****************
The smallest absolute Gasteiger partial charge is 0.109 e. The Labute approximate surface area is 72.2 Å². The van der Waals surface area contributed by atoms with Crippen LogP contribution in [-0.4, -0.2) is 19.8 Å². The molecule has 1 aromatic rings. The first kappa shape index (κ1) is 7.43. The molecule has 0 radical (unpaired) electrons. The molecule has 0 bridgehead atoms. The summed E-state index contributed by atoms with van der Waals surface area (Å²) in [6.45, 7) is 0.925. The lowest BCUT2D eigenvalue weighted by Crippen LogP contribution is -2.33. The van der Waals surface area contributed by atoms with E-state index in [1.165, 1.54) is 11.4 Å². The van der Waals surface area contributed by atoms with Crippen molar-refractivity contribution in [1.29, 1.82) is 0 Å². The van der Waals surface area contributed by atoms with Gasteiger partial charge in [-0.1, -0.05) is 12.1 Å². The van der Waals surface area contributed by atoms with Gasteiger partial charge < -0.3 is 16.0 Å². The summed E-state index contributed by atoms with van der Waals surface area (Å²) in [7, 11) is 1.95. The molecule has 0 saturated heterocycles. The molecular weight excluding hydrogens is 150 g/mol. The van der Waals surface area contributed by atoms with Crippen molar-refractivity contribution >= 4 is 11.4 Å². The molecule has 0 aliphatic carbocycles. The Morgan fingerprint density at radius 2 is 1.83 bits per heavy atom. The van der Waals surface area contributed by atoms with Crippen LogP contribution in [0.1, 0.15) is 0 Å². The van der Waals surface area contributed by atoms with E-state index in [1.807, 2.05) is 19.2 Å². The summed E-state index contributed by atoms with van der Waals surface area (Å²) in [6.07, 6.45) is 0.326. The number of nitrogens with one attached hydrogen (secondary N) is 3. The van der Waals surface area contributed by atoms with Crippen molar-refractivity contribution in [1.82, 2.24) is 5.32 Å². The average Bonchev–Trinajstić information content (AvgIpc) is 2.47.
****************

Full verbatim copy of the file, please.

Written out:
The smallest absolute Gasteiger partial charge is 0.109 e. The Labute approximate surface area is 72.2 Å². The van der Waals surface area contributed by atoms with Crippen LogP contribution in [-0.4, -0.2) is 19.8 Å². The molecule has 1 aromatic rings. The first kappa shape index (κ1) is 7.43. The molecule has 0 radical (unpaired) electrons. The molecule has 0 bridgehead atoms. The summed E-state index contributed by atoms with van der Waals surface area (Å²) in [6.45, 7) is 0.925. The lowest BCUT2D eigenvalue weighted by Crippen LogP contribution is -2.33. The van der Waals surface area contributed by atoms with E-state index in [1.165, 1.54) is 11.4 Å². The van der Waals surface area contributed by atoms with Crippen molar-refractivity contribution in [1.29, 1.82) is 0 Å². The van der Waals surface area contributed by atoms with Gasteiger partial charge in [-0.1, -0.05) is 12.1 Å². The van der Waals surface area contributed by atoms with Gasteiger partial charge < -0.3 is 16.0 Å². The summed E-state index contributed by atoms with van der Waals surface area (Å²) in [7, 11) is 1.95. The molecule has 0 saturated heterocycles. The molecular weight excluding hydrogens is 150 g/mol. The van der Waals surface area contributed by atoms with Crippen molar-refractivity contribution >= 4 is 11.4 Å². The molecule has 0 aliphatic carbocycles. The Morgan fingerprint density at radius 2 is 1.83 bits per heavy atom. The van der Waals surface area contributed by atoms with Crippen LogP contribution in [0.1, 0.15) is 0 Å². The van der Waals surface area contributed by atoms with E-state index in [1.807, 2.05) is 19.2 Å². The summed E-state index contributed by atoms with van der Waals surface area (Å²) in [6.07, 6.45) is 0.326. The number of nitrogens with one attached hydrogen (secondary N) is 3. The van der Waals surface area contributed by atoms with Crippen molar-refractivity contribution in [1.82, 2.24) is 5.32 Å². The average Bonchev–Trinajstić information content (AvgIpc) is 2.47.